It was the game that mattered

Published 12:00 am Friday, March 8, 2002

The boy’s hands were just big enough.

Friday, March 08, 2002

The boy’s hands were just big enough.

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Some may call it curiosity, others instinct.

But he felt confident enough to graduate from his teddy bear and clutch on to something that felt more comfortable.

The sphere had a faint leathery fragrance, further enhancing its allure. His new friend felt like home, like it belonged.

Soon, the boy began bouncing his friend all over the place. Mom began rolling her eyes, while Dad just sat back with a proud grin.

The consistent thump … thump … thumping of the ball just felt right.

And then, there was just enough practice to hone those skills in the YMCA league. Sure, everyone else was physically on the same playing field. But at the ripe age of seven, it was all about having fun and getting to run around – without getting yelled at.

Competition wasn’t in the boy’s dictionary.

Then came the elementary school games.

They started to mean something for the boy, along with the perplexing sight of seeing girls dressed up in skirts in the school’s colors, waving pom-poms.

The boy suddenly had a vision. "Gee, maybe they’re not so bad after all."

Junior high came next. The boy was frustrated in how some of his teammates (and cheerleaders) were taller than him.

But the constant thump of the ball in the driveway with friends, neighbors and Dad quickly erased those distractions.

Plus, going with Dad to watch the high school varsity boys game was a treat in itself. A bag of popcorn, a Coke and the electricity of the gymnasium were enough memories to keep the boy motivated throughout the summer, long after the season was over.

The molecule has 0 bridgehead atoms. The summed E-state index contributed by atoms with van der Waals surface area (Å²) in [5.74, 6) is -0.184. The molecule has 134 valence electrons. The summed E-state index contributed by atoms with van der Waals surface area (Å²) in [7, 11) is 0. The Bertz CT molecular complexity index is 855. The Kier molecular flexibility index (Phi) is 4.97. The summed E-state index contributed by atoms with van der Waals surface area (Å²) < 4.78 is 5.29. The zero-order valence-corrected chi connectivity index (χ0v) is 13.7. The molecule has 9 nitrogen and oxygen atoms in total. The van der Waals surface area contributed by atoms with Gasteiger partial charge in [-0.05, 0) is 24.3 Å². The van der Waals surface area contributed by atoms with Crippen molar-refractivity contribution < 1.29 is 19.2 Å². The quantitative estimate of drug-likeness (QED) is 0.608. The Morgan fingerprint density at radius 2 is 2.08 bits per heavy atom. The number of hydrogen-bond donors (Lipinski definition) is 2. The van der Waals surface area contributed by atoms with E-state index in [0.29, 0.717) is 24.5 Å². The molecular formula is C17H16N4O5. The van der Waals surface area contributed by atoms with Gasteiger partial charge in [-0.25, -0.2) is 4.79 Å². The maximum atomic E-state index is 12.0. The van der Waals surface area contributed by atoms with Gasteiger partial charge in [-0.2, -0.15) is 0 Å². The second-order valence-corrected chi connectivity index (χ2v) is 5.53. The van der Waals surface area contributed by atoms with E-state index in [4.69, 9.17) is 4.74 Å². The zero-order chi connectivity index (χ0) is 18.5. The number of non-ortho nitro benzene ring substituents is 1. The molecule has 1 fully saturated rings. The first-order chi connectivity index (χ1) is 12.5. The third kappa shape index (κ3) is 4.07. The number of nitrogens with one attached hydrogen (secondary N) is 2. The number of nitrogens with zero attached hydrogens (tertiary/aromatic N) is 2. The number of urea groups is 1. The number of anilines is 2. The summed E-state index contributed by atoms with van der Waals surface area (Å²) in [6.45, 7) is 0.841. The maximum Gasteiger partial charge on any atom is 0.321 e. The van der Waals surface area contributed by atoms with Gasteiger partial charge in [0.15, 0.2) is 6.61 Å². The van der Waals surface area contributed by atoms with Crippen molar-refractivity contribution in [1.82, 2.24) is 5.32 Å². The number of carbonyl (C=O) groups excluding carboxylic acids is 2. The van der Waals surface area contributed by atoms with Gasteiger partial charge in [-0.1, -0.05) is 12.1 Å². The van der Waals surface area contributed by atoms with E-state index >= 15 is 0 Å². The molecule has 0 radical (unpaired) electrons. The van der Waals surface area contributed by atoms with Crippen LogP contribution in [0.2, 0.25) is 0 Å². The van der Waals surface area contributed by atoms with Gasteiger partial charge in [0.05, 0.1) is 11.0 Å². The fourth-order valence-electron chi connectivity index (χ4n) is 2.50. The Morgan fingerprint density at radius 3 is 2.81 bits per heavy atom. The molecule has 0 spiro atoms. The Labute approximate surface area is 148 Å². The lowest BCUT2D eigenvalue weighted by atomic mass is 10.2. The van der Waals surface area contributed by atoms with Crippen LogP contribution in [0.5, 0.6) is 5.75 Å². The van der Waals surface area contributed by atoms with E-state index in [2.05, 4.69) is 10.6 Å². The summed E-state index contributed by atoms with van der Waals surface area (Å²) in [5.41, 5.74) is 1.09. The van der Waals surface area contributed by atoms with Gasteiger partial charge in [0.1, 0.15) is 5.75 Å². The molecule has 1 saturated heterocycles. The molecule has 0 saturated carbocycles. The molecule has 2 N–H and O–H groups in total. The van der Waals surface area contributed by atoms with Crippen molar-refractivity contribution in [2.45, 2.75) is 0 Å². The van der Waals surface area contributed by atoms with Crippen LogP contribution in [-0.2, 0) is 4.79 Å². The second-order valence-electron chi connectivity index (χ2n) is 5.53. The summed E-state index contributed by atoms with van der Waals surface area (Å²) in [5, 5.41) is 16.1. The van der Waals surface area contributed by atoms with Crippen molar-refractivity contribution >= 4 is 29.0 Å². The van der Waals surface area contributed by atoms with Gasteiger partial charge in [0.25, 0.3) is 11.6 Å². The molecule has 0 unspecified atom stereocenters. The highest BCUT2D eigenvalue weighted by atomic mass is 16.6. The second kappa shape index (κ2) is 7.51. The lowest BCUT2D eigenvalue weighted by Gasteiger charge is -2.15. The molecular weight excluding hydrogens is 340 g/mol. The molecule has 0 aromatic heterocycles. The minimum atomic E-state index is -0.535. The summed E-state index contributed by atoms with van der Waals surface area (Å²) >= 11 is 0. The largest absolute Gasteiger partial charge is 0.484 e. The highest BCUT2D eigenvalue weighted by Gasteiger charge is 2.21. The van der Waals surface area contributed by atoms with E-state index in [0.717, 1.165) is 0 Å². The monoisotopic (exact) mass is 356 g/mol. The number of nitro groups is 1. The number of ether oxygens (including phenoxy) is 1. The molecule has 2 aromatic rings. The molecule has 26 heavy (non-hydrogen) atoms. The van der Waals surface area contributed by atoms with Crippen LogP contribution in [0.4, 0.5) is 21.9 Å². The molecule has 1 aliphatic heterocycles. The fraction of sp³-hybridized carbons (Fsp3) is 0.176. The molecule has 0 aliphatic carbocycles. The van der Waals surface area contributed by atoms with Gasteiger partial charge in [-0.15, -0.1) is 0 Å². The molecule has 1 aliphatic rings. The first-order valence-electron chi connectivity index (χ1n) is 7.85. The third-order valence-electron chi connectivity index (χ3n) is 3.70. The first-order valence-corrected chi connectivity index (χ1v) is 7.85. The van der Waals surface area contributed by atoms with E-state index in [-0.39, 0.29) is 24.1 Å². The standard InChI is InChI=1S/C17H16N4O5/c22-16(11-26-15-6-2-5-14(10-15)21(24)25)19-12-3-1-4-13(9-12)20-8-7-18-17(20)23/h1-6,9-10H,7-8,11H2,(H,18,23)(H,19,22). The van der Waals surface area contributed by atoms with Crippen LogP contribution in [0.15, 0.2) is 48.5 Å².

The boy soon made the junior varsity. Patience and discipline started setting in, along with acne. But it didn’t matter. The game is what was important.

He started to learn about conference play and what home court advantage truly meant. It was exciting, but there wasn’t a sense of finality, of urgency.

Until his senior year.

It was a cold night in March. The boy sat in the lockerroom, only 15 minutes before gametime.

The coach gave his obligatory message about playing hard and working as a team. The sermon once again rang through the boy’s head.

He knew a chance existed that this could be his last game. Staring at the concrete floor, hands folded, it didn’t cross the boy’s mind that he was on the verge of becoming a man.

The game is what mattered.

All the time in the gym, the Y, the driveway, playing outside until his hands were numb, cold and raw.

It was the moment he worked his entire youth for.

The game had been such a blur, the boy didn’t realize his team was down by one with 13 seconds left.

The whistle sounded. Twelve. Eleven. He soon received the in-bounds pass.


While thinking how to best execute the play, the boy held the ball up to his nose and inhaled that sweet, familiar aroma.

Nine. Eight. Seven.

The gym was packed. Everyone was on their feet, stomping, clapping, cheering.

Six. Five. Four.

The boy took two dribbles to the right and slid past a defender.

Three. Two.

He pulled up and aimed, releasing a 17-footer.


Suspended in air, the boy realized this was his moment in time, his chance.

It was so hard to let that friend go.

Dan Fields can be reached at 434-2230 or by e-mail at